Chronicles of Love and Resentment

Eric Gans

Personal Origins of GA
3. The Pursuit of Amateurism

No. 122: Saturday, January 17, 1998

In the second of these "personal" columns, Chronicle 113, I related the minimalism of GA to the minimalism of the Bronx itself, with its status as a way-station between (for my generation) the Lower East Side and Scarsdale or Beverly Hills. What I called in that Chronicle my attraction rather to "the structure of transcendence itself than to any possible worldly incarnation of it" is expressed perhaps yet more profoundly in a persistent--and perverse--personal trait: amateurism.

As a beginning student of French literature, I was struck by a key sentence in Chateaubriand's René (1802):

Il fallut quitter le le toit paternel, devenu l'héritage de mon frère. [...]
Arrêté à l'entrée des voies trompeuses de la vie, je les considérais l'une après l'autre, sans m'y oser engager.

I had to leave my father's house, which had become my brother's inheritance [after their father's death]...
Paused at the entrance to the deceitful paths of life, I contemplated each one in turn, without daring to start out on it.

The image of the "entrée des voies trompeuses" suggests a central intersection or rond-point from which they all diverge, like the avenues around L'Etoile. The deceitfulness is not that of any given path, but of their general condition: once it is chosen, you must abandon the others. To pause at the "entrance," in contrast, is to retain the possibility of choosing any of them and thereby to make the "latent" choice of all. To remain at this universal intersection is to remain within the unity of childhood while at the same time grasping the variety of options open to the adult.

This is the configuration of adolescence, conceived as an extended moment of transition and apprenticeship. Beyond the author's own experience of exile, René's new cultural-psychological attitude reflects and reacts to the beginning of post-Revolutionary bourgeois society. The young man--and today the young woman as well--can no longer pass in a moment of sexual initiation from childhood to adulthood; he must acquire a profession, a qualification with which to enter the marketplace. If there is one thing that the members of market society share, it is their prolonged and therefore "Romantic" adolescence.

In this context, maturity may be defined as abandonment of the transitional space of adolescence and successful advancement along one of the "voies trompeuses." Maturity is the normal goal of adolescence, but for the Romantic, it constitutes a horizon that one never wants to reach, a spiritual death one seeks to defer until the end. According as we reject or accept the Romantic's perspective, we will choose very different professions. In the first case, serious contact with the "real world" is of the essence; at best, we may hope to retire early and enjoy a second adolescence before it's too late. But in the second, we choose our professional activity with an eye to preserving adolescent openness as fully as possible; Professional life must remain maximally amateurish. The amateur does not stand inactive at the center of René's metaphor, but although he takes a few steps along one or several of the voies, he never goes far enough to lose sight of their common intersection.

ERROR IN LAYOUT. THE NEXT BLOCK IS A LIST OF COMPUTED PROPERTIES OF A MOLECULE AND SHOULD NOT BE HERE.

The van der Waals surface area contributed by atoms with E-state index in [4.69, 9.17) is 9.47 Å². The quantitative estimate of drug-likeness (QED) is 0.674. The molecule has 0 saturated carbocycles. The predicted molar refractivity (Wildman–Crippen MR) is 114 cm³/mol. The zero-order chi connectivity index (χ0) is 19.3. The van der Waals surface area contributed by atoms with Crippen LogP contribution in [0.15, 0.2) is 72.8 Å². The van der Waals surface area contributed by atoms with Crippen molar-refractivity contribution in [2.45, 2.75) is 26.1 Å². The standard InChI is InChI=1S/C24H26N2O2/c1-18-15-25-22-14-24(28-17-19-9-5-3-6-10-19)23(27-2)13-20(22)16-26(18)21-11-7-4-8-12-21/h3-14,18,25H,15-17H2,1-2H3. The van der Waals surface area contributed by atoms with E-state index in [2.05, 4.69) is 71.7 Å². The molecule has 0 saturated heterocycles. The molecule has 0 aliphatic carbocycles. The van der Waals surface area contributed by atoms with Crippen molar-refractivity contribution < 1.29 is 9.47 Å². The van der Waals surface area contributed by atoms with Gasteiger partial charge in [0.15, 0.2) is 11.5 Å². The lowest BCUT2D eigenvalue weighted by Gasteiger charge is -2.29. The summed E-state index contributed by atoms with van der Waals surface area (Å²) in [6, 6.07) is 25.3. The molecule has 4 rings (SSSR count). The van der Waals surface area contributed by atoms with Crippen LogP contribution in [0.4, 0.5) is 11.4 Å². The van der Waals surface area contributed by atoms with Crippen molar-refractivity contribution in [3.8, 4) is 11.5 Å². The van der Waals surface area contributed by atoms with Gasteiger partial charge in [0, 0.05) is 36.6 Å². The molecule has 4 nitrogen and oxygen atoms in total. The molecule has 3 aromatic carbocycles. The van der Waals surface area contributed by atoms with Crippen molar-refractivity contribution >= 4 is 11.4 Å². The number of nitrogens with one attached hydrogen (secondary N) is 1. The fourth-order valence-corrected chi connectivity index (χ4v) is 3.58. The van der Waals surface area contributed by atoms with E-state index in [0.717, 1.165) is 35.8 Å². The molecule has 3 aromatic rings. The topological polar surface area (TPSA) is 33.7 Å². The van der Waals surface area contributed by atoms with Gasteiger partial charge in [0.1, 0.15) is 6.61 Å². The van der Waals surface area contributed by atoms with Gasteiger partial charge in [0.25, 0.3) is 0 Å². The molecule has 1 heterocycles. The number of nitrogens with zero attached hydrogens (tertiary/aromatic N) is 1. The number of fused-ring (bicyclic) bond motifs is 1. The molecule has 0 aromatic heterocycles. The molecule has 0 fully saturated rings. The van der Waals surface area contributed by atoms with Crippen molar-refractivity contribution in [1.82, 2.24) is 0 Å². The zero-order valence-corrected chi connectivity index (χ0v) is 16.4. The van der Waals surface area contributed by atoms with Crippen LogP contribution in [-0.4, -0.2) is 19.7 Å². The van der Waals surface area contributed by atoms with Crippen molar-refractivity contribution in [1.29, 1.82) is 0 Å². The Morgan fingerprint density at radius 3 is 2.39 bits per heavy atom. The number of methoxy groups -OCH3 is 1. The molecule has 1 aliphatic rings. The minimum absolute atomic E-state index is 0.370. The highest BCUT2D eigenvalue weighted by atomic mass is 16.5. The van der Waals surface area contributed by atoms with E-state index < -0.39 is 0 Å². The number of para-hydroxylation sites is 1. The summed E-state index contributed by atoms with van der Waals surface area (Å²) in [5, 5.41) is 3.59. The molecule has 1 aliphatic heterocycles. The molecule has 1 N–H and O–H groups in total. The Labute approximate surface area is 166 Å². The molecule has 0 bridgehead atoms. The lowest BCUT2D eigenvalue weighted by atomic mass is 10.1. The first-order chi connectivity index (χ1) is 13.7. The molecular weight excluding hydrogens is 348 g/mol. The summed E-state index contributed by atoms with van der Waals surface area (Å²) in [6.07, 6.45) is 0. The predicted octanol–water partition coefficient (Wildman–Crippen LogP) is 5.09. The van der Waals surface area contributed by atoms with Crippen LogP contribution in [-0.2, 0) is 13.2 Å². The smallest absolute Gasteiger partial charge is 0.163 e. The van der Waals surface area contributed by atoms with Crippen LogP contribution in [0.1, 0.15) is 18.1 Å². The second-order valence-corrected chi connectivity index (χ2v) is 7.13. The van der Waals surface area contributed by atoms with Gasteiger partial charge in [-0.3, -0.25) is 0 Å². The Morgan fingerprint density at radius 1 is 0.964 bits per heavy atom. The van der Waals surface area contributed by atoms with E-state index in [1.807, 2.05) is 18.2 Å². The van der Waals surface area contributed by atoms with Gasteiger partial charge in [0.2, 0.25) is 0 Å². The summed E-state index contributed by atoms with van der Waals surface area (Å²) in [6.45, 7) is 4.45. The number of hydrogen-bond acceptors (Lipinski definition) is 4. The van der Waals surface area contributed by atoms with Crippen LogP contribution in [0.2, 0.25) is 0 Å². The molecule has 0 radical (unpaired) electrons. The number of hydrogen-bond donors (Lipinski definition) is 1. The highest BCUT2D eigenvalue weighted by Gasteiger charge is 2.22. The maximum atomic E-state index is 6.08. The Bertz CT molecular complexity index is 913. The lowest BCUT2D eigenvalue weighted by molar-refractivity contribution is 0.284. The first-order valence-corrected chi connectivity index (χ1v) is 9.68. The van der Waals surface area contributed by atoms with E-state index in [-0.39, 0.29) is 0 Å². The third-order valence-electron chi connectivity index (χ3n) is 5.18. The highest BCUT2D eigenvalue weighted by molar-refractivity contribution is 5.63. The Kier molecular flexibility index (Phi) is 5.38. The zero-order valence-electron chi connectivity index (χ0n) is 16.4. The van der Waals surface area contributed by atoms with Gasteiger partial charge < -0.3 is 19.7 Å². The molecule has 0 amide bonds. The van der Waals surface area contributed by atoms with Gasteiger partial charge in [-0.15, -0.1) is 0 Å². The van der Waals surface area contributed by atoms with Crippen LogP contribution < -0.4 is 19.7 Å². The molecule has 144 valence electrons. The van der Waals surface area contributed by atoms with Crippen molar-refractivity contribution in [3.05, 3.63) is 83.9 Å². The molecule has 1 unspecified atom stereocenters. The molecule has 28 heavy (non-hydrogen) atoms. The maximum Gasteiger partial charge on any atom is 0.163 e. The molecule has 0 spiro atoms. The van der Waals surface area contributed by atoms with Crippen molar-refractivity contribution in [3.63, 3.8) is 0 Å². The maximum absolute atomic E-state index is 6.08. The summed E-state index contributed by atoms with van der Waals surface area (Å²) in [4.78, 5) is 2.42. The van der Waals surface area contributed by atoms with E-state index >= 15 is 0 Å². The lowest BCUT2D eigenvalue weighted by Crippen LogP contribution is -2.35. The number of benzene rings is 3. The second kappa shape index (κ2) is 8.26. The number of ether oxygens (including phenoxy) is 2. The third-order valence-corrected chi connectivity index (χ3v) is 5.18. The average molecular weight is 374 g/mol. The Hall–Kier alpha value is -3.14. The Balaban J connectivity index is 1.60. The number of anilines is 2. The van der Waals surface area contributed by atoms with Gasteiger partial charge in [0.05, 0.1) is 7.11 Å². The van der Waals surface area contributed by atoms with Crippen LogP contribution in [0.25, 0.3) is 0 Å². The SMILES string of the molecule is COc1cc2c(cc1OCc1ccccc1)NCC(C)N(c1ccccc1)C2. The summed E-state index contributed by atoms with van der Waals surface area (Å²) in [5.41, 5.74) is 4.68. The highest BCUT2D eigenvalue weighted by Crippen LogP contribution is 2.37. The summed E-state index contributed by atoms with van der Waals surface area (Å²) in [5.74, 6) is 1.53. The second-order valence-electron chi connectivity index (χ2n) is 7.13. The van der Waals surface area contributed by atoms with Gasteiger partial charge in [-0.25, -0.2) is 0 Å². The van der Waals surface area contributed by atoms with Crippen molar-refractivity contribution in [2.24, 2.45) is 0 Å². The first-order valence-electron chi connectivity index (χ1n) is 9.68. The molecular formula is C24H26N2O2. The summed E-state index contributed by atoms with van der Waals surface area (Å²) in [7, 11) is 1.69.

The Romantic ideal is to make one's profession simply equivalent to the deferral of maturity. This originally meant becoming an "artist." But in today's world, dominated by the "youth culture" Chateaubriand already anticipated in horror, adolescent self-expression can only compete in the marketplace dressed up in all sorts of ritual trappings--in a word, it too has been professionalized. In our culture, the surest way to defer maturity indefinitely is to remain in the institution par excellence of adolescent universality, the university. A professor is someone who has never left school, who refers to everything outside academic life as "the real world."

The academy too is professionalized, but in some domains more than others. One's choice of field must be made with the end of minimizing the danger of moving too far along one of the voies to remain in contact with their unique origin. The question is not whether one can do without knowledge and discipline. The intellectual amateur is not a primitive; there is no "natural" way of thinking. But one must seek a mode of thought that can remain productive without being particularized into a technique or "methodology."